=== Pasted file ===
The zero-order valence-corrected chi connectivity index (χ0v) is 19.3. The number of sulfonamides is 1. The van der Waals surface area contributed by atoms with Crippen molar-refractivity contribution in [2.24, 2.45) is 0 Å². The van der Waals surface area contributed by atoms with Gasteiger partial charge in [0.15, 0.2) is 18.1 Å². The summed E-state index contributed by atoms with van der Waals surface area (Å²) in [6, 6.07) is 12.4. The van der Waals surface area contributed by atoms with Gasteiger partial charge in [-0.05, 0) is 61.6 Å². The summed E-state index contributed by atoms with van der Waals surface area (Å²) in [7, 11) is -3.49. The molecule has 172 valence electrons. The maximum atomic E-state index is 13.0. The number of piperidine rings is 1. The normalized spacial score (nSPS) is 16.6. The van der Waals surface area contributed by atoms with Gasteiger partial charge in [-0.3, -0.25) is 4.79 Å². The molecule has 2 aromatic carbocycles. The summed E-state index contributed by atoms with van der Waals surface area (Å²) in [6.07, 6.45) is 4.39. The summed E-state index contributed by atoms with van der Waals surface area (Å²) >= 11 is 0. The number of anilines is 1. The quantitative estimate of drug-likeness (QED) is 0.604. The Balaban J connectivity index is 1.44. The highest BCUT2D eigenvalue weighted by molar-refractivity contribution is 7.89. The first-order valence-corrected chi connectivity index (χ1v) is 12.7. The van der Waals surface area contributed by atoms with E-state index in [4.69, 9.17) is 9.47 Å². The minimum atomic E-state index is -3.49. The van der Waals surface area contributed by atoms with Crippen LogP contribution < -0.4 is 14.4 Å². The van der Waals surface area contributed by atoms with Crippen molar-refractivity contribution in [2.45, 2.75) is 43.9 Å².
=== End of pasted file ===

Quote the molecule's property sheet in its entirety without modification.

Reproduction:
The zero-order valence-corrected chi connectivity index (χ0v) is 19.3. The number of sulfonamides is 1. The van der Waals surface area contributed by atoms with Crippen molar-refractivity contribution in [2.24, 2.45) is 0 Å². The van der Waals surface area contributed by atoms with Gasteiger partial charge in [0.15, 0.2) is 18.1 Å². The summed E-state index contributed by atoms with van der Waals surface area (Å²) in [6, 6.07) is 12.4. The van der Waals surface area contributed by atoms with Gasteiger partial charge in [-0.05, 0) is 61.6 Å². The summed E-state index contributed by atoms with van der Waals surface area (Å²) in [7, 11) is -3.49. The molecule has 172 valence electrons. The maximum atomic E-state index is 13.0. The number of piperidine rings is 1. The normalized spacial score (nSPS) is 16.6. The van der Waals surface area contributed by atoms with Gasteiger partial charge in [-0.3, -0.25) is 4.79 Å². The molecule has 2 aromatic carbocycles. The summed E-state index contributed by atoms with van der Waals surface area (Å²) in [6.07, 6.45) is 4.39. The summed E-state index contributed by atoms with van der Waals surface area (Å²) >= 11 is 0. The number of anilines is 1. The quantitative estimate of drug-likeness (QED) is 0.604. The Balaban J connectivity index is 1.44. The highest BCUT2D eigenvalue weighted by molar-refractivity contribution is 7.89. The first-order valence-corrected chi connectivity index (χ1v) is 12.7. The van der Waals surface area contributed by atoms with E-state index in [4.69, 9.17) is 9.47 Å². The minimum atomic E-state index is -3.49. The van der Waals surface area contributed by atoms with Crippen LogP contribution < -0.4 is 14.4 Å². The van der Waals surface area contributed by atoms with Crippen molar-refractivity contribution in [2.45, 2.75) is 43.9 Å².